On September 17–19, Russian voters went to the polls to select their next set of lower-house Duma deputies. Due to the restrictions keeping opposition candidates off the ballot, the campaigning leading up to the vote was fairly half-hearted. In the end, the ruling United Russia party took 324 Duma seats (down slightly from 343 seats in the previous Duma). The Communists took 57 seats (up from 42). For Truth, formerly A Just Russia, won 27 seats (up from 23). The Liberal Democratic Party of Russia (LDPR) took just 21 seats, down from 39. The just-formed New People party won 13 seats. Voter turnout was low for a Duma election, 52 % of eligible voters.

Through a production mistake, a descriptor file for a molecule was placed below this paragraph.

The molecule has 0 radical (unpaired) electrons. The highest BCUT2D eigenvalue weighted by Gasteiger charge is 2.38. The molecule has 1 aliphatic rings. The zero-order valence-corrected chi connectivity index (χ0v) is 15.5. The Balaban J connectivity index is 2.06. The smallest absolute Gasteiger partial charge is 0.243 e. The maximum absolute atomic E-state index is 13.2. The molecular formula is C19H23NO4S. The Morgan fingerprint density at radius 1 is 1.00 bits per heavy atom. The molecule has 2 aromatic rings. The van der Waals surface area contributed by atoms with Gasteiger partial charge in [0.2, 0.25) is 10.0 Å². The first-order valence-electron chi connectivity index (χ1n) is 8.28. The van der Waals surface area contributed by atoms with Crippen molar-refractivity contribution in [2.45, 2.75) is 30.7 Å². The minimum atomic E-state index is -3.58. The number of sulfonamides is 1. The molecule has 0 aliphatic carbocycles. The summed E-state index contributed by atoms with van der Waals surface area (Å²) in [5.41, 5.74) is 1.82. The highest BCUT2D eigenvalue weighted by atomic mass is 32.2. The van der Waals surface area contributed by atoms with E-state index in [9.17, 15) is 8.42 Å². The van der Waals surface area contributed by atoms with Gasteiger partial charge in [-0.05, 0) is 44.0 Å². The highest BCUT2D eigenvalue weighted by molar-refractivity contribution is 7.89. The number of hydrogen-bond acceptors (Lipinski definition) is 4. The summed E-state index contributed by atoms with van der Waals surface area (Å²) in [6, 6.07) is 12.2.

While the new Duma has yet to be seated, the election results suggest there will be little changes. President Vladimir Putin announced his support for current Duma Speaker Vyacheslav Volodin to continue in that post. Ballots in many Russian regions included choices for regional governor, regional duma representatives and local government offices. Chechnya governor Ramzan Kadyrov, for example, romped to re-election victory with 99.7 % of the vote.